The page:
Great American Label

December 30, 2013

“Almost as soon as the concept of the Great American Novel was invented, in the nation-building years after the Civil War, Buell finds it being mocked, noting that one observer dryly put it into the same category as ‘other great American things such as the great American sewing-machine, the great American public school, and the great American sleeping-car.’ It was enough of a cliché by 1880 for Henry James to refer to it with the acronym ‘GAN,’ which Buell employs throughout his book.” On the reigning gold standard for quality in American fiction. (Related: we asked nine experts their picks for the best American novel.)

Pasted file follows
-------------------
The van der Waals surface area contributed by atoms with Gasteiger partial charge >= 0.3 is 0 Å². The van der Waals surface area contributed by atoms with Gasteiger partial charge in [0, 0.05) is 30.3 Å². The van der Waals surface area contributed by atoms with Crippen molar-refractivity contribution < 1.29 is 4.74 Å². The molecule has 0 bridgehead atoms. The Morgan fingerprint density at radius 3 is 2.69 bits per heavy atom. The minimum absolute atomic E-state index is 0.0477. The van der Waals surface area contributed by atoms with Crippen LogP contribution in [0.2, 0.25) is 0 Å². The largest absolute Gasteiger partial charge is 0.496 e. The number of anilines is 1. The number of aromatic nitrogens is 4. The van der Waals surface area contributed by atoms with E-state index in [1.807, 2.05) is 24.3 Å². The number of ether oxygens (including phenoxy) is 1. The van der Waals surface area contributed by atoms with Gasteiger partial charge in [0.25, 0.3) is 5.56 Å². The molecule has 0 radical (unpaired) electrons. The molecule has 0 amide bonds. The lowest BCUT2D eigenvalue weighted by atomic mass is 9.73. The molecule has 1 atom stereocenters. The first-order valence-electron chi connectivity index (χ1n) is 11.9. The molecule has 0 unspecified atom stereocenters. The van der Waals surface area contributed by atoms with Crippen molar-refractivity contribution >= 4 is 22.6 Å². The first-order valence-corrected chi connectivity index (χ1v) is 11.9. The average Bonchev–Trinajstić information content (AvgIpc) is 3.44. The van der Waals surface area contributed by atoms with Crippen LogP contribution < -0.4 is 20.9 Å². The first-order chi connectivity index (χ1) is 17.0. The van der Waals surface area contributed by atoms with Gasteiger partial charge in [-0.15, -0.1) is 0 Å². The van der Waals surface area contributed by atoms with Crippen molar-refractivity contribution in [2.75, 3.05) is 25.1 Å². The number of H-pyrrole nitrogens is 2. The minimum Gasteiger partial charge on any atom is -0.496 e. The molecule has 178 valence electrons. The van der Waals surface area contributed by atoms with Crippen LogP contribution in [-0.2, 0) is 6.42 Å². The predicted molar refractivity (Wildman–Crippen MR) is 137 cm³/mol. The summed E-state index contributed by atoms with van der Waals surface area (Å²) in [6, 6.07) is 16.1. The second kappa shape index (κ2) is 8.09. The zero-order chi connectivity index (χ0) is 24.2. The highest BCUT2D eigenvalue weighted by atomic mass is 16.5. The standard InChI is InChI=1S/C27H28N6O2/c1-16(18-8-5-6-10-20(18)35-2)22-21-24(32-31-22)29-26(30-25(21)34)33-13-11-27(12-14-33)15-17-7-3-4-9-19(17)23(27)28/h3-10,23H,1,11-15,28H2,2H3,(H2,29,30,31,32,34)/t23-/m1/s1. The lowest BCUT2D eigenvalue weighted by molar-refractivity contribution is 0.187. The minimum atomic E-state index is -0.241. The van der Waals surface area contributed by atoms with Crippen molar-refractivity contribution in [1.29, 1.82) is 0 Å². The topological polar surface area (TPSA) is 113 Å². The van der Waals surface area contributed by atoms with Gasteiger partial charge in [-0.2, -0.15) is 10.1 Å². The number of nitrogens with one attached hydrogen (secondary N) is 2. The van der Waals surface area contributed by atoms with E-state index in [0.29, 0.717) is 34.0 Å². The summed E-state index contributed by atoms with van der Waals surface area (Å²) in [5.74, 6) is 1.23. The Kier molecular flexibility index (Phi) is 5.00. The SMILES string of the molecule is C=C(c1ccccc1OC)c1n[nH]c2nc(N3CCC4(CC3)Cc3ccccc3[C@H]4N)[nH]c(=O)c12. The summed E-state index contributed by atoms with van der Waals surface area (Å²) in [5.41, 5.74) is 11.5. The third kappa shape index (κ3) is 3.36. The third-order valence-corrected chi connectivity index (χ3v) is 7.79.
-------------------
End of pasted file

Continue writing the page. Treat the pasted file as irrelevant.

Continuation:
is a staff writer for The Millions and an MFA candidate at Johns Hopkins. Prior to coming to Baltimore, he studied literature and worked in IT while living in Dublin, Ireland. You can find him on Twitter at @tdbeckwith.

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